Moore said the individual homeowners he represents signed temporary easements to allow for beach renourishment, but the easements specifically excluded public use. The associations signed perpetual easements, but Moore said they are invalid because they weren't signed by the correct people.

When homeowners put in posts to delineate the public beach from private property, they were cited and fined by town code enforcement officials, Moore said.

"When you look at plats back to the early 1900s that have been accepted by the state, this is property the owners purchased," Moore said.

Also confusing along the 7-block stretch is that while the public gates are locked to the beach from sunset to sunrise, the beach doesn't have specific hours when it is open and closed like the other municipal beaches. The beach also has no lifeguards, who could warn against alcohol or drug use.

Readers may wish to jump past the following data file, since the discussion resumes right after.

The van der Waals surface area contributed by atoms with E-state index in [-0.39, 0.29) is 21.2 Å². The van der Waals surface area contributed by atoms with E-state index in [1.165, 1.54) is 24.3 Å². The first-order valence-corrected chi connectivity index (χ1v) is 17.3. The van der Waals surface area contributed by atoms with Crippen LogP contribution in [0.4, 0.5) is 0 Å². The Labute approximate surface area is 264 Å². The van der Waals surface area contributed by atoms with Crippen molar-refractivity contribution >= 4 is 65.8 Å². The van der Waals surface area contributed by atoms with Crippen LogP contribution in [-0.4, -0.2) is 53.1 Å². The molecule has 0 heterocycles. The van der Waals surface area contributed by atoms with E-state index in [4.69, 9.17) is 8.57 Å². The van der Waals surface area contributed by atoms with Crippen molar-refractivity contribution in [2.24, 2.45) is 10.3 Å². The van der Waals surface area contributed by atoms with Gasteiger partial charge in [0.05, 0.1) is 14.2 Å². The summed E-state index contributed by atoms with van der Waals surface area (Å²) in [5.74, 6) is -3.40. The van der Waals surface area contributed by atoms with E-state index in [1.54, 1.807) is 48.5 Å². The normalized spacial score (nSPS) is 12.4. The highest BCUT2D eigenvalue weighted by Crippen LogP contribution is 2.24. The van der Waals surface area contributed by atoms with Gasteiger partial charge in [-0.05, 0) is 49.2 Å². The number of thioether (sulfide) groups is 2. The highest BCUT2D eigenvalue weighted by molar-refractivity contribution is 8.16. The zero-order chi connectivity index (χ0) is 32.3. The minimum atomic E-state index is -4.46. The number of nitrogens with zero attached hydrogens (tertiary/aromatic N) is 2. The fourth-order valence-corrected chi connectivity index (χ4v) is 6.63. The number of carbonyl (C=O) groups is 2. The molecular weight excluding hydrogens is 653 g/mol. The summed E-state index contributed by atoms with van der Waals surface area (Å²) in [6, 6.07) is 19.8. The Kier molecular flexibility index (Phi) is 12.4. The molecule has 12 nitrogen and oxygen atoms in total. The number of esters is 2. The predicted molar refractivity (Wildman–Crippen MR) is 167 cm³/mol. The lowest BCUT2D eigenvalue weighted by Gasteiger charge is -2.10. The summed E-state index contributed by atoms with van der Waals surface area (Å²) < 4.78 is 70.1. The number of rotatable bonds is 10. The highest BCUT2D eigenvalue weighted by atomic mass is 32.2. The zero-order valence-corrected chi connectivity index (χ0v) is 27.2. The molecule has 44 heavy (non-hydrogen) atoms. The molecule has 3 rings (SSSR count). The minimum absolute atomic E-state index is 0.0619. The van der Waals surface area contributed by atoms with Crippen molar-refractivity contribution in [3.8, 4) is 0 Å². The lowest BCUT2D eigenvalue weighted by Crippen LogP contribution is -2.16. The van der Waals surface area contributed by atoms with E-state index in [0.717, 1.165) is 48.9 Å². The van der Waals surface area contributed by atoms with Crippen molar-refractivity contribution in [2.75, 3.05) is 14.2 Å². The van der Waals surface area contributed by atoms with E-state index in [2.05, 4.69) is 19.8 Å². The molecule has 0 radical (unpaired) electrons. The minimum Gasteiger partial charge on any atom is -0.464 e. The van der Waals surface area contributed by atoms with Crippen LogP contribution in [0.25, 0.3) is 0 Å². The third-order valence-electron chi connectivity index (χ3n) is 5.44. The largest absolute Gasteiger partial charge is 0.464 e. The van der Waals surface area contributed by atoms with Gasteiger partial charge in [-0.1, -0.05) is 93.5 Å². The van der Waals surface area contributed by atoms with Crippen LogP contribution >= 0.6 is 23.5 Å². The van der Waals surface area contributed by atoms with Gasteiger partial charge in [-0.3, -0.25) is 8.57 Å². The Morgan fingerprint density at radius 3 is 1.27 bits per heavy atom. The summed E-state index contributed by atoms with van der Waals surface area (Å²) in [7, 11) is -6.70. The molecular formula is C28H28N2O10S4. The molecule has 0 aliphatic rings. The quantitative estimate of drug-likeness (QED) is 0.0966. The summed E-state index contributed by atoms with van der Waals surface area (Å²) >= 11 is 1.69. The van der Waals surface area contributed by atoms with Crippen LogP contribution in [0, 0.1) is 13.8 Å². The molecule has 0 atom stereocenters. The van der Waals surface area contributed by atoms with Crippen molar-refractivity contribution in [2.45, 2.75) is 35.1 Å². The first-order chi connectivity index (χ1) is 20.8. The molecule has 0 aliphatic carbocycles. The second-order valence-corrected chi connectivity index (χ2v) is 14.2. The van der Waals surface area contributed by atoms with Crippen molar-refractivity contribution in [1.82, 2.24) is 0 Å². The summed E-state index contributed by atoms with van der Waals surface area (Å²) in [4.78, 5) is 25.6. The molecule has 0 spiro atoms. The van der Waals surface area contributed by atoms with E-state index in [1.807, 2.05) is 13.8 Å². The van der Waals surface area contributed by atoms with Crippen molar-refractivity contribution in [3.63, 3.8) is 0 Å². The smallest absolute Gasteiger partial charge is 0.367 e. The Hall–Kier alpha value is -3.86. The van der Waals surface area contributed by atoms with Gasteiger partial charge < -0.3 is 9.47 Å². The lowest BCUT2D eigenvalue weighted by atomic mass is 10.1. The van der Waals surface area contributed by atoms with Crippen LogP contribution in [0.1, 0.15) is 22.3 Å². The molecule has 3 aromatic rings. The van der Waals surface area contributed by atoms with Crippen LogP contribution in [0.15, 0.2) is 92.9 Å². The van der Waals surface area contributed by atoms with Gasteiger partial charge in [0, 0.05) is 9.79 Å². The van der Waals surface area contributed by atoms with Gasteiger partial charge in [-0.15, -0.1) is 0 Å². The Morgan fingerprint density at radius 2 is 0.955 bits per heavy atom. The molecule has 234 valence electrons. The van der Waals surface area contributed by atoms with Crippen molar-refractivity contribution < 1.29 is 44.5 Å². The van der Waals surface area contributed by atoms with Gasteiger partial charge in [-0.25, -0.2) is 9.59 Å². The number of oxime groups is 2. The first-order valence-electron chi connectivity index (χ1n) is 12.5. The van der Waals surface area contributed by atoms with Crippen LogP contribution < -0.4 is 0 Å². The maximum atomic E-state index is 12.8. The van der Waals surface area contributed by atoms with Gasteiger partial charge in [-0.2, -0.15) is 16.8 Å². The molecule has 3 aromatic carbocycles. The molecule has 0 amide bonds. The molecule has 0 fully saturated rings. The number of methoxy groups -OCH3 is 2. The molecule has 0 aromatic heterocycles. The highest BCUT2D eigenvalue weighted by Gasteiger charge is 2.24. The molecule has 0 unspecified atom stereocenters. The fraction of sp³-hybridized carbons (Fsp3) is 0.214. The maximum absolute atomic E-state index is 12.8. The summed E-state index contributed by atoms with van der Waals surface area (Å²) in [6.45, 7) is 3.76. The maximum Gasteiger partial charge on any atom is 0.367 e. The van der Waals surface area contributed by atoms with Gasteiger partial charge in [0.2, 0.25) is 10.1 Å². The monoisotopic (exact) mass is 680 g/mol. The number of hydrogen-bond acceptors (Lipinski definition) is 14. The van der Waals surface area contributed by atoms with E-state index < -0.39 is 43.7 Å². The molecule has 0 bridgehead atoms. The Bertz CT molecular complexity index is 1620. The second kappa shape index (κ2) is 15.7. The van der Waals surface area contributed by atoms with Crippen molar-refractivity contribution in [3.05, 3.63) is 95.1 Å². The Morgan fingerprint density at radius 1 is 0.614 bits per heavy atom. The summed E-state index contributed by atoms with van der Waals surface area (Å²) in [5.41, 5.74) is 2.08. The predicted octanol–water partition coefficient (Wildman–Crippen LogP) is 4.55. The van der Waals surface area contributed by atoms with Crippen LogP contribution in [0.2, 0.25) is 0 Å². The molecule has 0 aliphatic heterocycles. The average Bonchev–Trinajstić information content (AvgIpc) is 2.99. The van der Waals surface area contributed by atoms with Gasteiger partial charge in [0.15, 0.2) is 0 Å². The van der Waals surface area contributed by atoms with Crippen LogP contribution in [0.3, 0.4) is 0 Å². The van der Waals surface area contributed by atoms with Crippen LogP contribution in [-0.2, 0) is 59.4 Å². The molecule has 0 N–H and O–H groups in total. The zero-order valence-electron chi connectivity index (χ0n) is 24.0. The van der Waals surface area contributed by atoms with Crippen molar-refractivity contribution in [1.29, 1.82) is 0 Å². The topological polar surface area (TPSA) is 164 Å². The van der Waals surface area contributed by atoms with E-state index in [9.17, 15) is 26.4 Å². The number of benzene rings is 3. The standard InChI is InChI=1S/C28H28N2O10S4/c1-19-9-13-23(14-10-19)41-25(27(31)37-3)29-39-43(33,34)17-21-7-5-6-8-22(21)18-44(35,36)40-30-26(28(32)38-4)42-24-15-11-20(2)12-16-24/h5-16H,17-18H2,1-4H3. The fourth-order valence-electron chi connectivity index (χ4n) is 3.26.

Last month's incident of a gun threat wasn't the first that involved a firearm, or imitation gun, on the beach.

On June 4, a homeowner's security camera showed a teenage couple on the beach after dark and the male teenager taking what looked like a gun out of a purse and putting it under his shirt.

Police gave the couple a warning for being on the beach after the entrance gate had been locked. They did not initially know about the gun. When police followed up after seeing the video footage, the realistic-looking gun was actually a Glock Co2 airsoft gun purchased on Amazon, according to the incident report.